I will now take the time to look at a map in more detail at your suggestions and work out/compare the costs of
* Buying a 2nd hand camper trailer & the costs of a sites each night
* Renting a trailer & the site costs as opposed to
* motel/hotel costs for a 6-7 week trip, - not easy to find to accomodate 4 kids. Then add in the cost of eating out A lOT (Ugh..) as motel rooms are not often self contained..

Feeling tired already, lol.
Thanks everyone..
busywithfour is offline  
Feb 10th, 2013, 11:05 AM
  #13  
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And Utour.. how many hours did it take you to come up with that amazing itinerary..? or have you done it yourself?
Yes. amer_can we are members of BCAA so will see what they can help us with.
Bak,those museums sound great.. thanks!
busywithfour is offline  
Feb 10th, 2013, 05:59 PM
  #14  
 
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The Fodor's Forums are a great resource and I'm just trying to give back the help I got 6 years ago with a plethora of questions I had about France and Italy.

As for campers, I won't pretend to be knowledgeable (though that's never stopped me from offering an opinion ). That said however, seeing as this'd be a one-time only use for you I don't know that a reliable camper would necessarily be cost-effective once you factor-in camp site costs, the increased fuel costs and what I would expect would be site availability deciding your itinerary instead of the other way around.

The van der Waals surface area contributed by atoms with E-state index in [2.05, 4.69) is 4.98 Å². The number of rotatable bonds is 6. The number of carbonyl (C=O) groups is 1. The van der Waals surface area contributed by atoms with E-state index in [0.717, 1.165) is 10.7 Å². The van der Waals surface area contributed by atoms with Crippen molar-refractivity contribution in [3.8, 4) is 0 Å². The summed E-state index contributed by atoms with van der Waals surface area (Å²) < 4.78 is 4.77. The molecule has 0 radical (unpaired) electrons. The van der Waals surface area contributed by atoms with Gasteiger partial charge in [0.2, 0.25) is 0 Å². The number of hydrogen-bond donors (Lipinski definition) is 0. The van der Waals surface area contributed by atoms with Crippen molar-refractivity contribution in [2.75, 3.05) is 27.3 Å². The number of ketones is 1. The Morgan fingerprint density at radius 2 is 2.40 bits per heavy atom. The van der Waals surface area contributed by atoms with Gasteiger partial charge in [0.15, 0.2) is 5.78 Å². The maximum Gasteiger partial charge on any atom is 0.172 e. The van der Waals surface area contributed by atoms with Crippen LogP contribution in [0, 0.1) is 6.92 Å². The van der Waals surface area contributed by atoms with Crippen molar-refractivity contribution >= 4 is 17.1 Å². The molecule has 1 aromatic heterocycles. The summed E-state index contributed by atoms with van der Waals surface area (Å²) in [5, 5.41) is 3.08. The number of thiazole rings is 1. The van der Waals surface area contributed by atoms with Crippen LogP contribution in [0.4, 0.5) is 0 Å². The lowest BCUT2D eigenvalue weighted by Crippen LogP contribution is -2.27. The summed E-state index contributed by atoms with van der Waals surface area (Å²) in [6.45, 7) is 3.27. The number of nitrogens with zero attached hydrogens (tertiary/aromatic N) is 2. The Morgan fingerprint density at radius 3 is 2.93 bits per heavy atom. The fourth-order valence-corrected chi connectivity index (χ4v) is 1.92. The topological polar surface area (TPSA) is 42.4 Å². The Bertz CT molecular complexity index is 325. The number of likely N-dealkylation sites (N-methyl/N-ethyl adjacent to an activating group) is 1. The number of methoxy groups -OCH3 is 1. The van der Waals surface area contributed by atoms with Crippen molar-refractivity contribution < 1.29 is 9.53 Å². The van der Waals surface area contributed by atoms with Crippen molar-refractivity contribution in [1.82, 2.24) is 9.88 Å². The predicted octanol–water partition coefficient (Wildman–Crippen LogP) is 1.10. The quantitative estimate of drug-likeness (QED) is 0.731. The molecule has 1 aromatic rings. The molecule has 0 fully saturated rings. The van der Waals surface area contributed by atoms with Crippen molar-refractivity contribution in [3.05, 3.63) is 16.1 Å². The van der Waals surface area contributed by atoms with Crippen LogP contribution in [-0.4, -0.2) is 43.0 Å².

One thing's for sure, if you were to go that route I would take the Cabot Trail off your itinerary as there are some beautiful-but-steep inclines esepcially between Pleasant Bay and Ingonish. I'm sure getting yourself through the Rockies'd be less arduous on that front but personally I think it might create more problems than it solves (especially a camper that can sleep 4-6).

On the hotel/motel front, I would think you'd be looking at 2 rooms per night; either
a) 1 room that sleeps two for the ladies of the family and 1 that sleeps 4 for the guys
or
b) 2 that sleep 4 with your sons in one room (doubtlessly arguing over who gets to sleep single ) and the other for parents + young daughter.

As for the food cost issue, I don't see much of`a way around it (except maybe buying snacks in bulk and letting the kids take the edge of their (especially at yours sons' ages) insatiable appetites.

The map was actually pretty straight-forward. I also broke it down into Vancouver-Digby and Digby-Vancouver with some routing suggestions if you decide to do that. Google Maps is a tad limited in that regard but it's a good jumping-off point. My experience is with Nova Scotia and Ontario (primarily the Niagara region) so much of that was straight recall (no big deal). Once you've winnowed down your itinerary, I'll see what I can do to help things further.

One thing I would suggest when you're in the Niagara area is taking in some of the War of 1812 sites like Brock's Monument at Queenston Heights or Fort George; I would expect your 10 and 12yo should enjoy the musket and cannon-firing demonstrations)